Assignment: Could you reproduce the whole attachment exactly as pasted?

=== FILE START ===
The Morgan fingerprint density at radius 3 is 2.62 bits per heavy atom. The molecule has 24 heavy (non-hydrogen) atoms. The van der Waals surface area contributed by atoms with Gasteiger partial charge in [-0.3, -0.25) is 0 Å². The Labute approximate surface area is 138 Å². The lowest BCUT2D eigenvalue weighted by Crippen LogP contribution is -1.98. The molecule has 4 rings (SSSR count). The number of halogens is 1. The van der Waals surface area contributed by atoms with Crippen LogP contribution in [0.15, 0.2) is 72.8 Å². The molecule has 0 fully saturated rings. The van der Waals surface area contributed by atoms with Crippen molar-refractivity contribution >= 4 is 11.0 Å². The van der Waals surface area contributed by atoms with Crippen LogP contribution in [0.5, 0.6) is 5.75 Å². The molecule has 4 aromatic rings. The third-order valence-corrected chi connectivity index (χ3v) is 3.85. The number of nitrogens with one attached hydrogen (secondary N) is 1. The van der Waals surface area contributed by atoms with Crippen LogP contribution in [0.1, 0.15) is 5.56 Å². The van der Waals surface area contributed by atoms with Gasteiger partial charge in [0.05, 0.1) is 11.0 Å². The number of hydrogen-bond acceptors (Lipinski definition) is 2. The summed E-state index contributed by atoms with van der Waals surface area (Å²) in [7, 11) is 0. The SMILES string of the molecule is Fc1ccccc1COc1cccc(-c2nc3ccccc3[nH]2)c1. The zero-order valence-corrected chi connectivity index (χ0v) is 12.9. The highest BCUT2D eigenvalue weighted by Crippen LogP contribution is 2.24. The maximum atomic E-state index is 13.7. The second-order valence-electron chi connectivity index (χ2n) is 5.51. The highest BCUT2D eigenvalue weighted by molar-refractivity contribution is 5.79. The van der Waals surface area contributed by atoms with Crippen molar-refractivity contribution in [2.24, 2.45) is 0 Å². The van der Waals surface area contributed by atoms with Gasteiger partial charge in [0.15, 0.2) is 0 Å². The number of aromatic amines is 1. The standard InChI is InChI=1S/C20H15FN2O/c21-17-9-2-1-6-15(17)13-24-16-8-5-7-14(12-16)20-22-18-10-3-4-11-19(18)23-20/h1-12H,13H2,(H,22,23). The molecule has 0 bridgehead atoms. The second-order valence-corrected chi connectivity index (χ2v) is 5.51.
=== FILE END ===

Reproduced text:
The Morgan fingerprint density at radius 3 is 2.62 bits per heavy atom. The molecule has 24 heavy (non-hydrogen) atoms. The van der Waals surface area contributed by atoms with Gasteiger partial charge in [-0.3, -0.25) is 0 Å². The Labute approximate surface area is 138 Å². The lowest BCUT2D eigenvalue weighted by Crippen LogP contribution is -1.98. The molecule has 4 rings (SSSR count). The number of halogens is 1. The van der Waals surface area contributed by atoms with Crippen LogP contribution in [0.15, 0.2) is 72.8 Å². The molecule has 0 fully saturated rings. The van der Waals surface area contributed by atoms with Crippen molar-refractivity contribution >= 4 is 11.0 Å². The van der Waals surface area contributed by atoms with Crippen LogP contribution in [0.5, 0.6) is 5.75 Å². The molecule has 4 aromatic rings. The third-order valence-corrected chi connectivity index (χ3v) is 3.85. The number of nitrogens with one attached hydrogen (secondary N) is 1. The van der Waals surface area contributed by atoms with Crippen LogP contribution in [0.1, 0.15) is 5.56 Å². The van der Waals surface area contributed by atoms with Gasteiger partial charge in [0.05, 0.1) is 11.0 Å². The number of hydrogen-bond acceptors (Lipinski definition) is 2. The summed E-state index contributed by atoms with van der Waals surface area (Å²) in [7, 11) is 0. The SMILES string of the molecule is Fc1ccccc1COc1cccc(-c2nc3ccccc3[nH]2)c1. The zero-order valence-corrected chi connectivity index (χ0v) is 12.9. The highest BCUT2D eigenvalue weighted by Crippen LogP contribution is 2.24. The maximum atomic E-state index is 13.7. The second-order valence-electron chi connectivity index (χ2n) is 5.51. The highest BCUT2D eigenvalue weighted by molar-refractivity contribution is 5.79. The van der Waals surface area contributed by atoms with Crippen molar-refractivity contribution in [2.24, 2.45) is 0 Å². The van der Waals surface area contributed by atoms with Gasteiger partial charge in [0.15, 0.2) is 0 Å². The number of aromatic amines is 1. The standard InChI is InChI=1S/C20H15FN2O/c21-17-9-2-1-6-15(17)13-24-16-8-5-7-14(12-16)20-22-18-10-3-4-11-19(18)23-20/h1-12H,13H2,(H,22,23). The molecule has 0 bridgehead atoms. The second-order valence-corrected chi connectivity index (χ2v) is 5.51.